Naples and Sicily 1734-FBA piastra Dav-1397

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UBS sale 85, lot 999
This specimen was lot 999 in UBS sale 85 (Zurich, September 2010), where it sold for 350 CHF (about US$399 including buyer's fee). The catalog description[1] noted,
"ITALIEN, Napoli/Sicilia, Carlo III. di Borbone, 1734-1759. Piastra (120 Grana) 1734. Gekröntes Wappen, darunter in Kartusche die Wertangabe. Rv. Flussgott am Meeresufer, im Hintergrund Vulkan. Gutes sehr schön." (Italy, Naples and Sicily, Charles III of Bourbon, 1734-59, piastra of 120 grana. Crowned arms with denomination in cartouche beneath. Reverse: river god by the seashore with volcano in background. Good Very Fine)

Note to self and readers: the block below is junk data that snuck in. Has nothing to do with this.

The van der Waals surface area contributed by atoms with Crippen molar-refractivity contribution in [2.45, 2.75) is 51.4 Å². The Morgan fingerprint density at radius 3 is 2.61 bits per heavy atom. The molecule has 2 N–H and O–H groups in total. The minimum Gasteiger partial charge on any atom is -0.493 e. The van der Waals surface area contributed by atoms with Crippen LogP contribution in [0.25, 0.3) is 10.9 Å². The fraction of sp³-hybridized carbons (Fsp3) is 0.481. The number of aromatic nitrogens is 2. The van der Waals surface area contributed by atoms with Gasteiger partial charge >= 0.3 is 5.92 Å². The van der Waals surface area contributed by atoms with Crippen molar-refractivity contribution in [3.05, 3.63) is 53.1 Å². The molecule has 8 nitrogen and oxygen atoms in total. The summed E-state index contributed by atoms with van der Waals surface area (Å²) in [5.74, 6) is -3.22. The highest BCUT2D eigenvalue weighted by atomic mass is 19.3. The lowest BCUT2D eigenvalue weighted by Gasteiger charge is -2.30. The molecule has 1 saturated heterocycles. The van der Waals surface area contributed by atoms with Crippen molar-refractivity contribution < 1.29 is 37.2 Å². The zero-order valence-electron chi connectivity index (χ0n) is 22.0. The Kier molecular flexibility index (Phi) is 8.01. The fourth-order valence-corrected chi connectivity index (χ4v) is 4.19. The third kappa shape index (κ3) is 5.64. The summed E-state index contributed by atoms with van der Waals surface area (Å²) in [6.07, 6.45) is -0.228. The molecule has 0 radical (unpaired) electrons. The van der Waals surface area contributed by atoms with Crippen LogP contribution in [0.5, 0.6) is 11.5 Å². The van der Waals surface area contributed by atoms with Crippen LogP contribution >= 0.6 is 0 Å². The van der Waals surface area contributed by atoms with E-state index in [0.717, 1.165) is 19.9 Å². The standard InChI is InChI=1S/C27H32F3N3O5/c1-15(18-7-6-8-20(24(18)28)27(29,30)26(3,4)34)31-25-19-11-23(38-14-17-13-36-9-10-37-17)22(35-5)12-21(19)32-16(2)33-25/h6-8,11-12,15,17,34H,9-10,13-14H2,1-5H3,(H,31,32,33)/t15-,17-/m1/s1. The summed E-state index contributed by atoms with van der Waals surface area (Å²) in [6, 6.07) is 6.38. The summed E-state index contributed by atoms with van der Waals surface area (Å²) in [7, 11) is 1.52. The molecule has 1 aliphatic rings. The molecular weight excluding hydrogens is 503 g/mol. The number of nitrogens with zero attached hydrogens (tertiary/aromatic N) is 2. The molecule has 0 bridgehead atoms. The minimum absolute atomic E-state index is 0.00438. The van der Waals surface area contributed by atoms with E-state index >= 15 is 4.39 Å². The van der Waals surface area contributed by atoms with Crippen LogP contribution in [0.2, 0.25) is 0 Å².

This type was struck 1734-36 and 1747; a similar type (Dav-1399) was issued 1748-49. The SCWC notes that 12 carlini = 6 tari = 1 piastra, where a piastra is roughly equal to a peso. Charles II, the last Hapsburg king of Spain, was also king of Naples and Sicily. After his death the area passed out of the hands of the Spanish crown, only to be reconquered by them in the 1730's. Charles III, king of Naples and Sicily, gave up his crown to become king of Spain on the death of his half brother, Ferdinand VI, in 1759.

Recorded mintage: unknown.

Specification: 25.1 g, .961 fine silver, this specimen 25,23 g.

Catalog reference: CNI XX,537,6, Dav-1397, KM C23.


  • Michael, Thomas, Standard Catalog of World Coins, 1701-1800, 7th ed., Iola, WI: Krause Publications, 2016.
  • Davenport, John S., European Crowns, 1700-1800, 2nd Ed., London: Spink & Son, 1964.
  • [1]UBS Auction 85: Gold and Silver Coins, Zurich: UBS AG, 2010.

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